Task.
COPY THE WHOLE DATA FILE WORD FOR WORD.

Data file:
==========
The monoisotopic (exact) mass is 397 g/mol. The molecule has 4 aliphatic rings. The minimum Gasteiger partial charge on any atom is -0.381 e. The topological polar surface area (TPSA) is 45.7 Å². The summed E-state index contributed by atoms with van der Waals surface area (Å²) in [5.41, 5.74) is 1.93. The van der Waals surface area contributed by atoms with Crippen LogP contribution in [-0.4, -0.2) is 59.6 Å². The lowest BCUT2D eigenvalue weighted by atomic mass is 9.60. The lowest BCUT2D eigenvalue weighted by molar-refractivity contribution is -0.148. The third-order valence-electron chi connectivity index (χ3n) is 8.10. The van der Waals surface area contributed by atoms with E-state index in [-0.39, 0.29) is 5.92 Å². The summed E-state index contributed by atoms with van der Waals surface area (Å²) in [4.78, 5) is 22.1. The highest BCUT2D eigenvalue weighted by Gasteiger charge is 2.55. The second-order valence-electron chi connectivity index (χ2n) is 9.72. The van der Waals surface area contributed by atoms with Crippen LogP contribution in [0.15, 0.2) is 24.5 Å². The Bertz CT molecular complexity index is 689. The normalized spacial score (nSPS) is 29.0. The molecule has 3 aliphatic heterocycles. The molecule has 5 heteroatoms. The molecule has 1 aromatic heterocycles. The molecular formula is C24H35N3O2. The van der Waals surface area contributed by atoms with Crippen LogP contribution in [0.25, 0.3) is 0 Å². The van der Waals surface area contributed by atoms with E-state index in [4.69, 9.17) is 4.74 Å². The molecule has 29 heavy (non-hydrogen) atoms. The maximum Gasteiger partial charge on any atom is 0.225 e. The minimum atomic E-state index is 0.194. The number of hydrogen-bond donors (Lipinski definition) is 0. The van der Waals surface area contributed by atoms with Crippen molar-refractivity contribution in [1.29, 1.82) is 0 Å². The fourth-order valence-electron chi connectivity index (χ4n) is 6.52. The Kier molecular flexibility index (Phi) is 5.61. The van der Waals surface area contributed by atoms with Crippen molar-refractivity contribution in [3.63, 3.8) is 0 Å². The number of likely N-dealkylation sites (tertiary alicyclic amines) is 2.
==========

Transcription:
The monoisotopic (exact) mass is 397 g/mol. The molecule has 4 aliphatic rings. The minimum Gasteiger partial charge on any atom is -0.381 e. The topological polar surface area (TPSA) is 45.7 Å². The summed E-state index contributed by atoms with van der Waals surface area (Å²) in [5.41, 5.74) is 1.93. The van der Waals surface area contributed by atoms with Crippen LogP contribution in [-0.4, -0.2) is 59.6 Å². The lowest BCUT2D eigenvalue weighted by atomic mass is 9.60. The lowest BCUT2D eigenvalue weighted by molar-refractivity contribution is -0.148. The third-order valence-electron chi connectivity index (χ3n) is 8.10. The van der Waals surface area contributed by atoms with E-state index in [-0.39, 0.29) is 5.92 Å². The summed E-state index contributed by atoms with van der Waals surface area (Å²) in [4.78, 5) is 22.1. The highest BCUT2D eigenvalue weighted by Gasteiger charge is 2.55. The second-order valence-electron chi connectivity index (χ2n) is 9.72. The van der Waals surface area contributed by atoms with Crippen LogP contribution in [0.15, 0.2) is 24.5 Å². The Bertz CT molecular complexity index is 689. The normalized spacial score (nSPS) is 29.0. The molecule has 3 aliphatic heterocycles. The molecule has 5 heteroatoms. The molecule has 1 aromatic heterocycles. The molecular formula is C24H35N3O2. The van der Waals surface area contributed by atoms with Crippen LogP contribution in [0.25, 0.3) is 0 Å². The van der Waals surface area contributed by atoms with E-state index in [4.69, 9.17) is 4.74 Å². The molecule has 29 heavy (non-hydrogen) atoms. The maximum Gasteiger partial charge on any atom is 0.225 e. The minimum atomic E-state index is 0.194. The number of hydrogen-bond donors (Lipinski definition) is 0. The van der Waals surface area contributed by atoms with Crippen molar-refractivity contribution in [1.29, 1.82) is 0 Å². The fourth-order valence-electron chi connectivity index (χ4n) is 6.52. The Kier molecular flexibility index (Phi) is 5.61. The van der Waals surface area contributed by atoms with Crippen molar-refractivity contribution in [3.63, 3.8) is 0 Å². The number of likely N-dealkylation sites (tertiary alicyclic amines) is 2.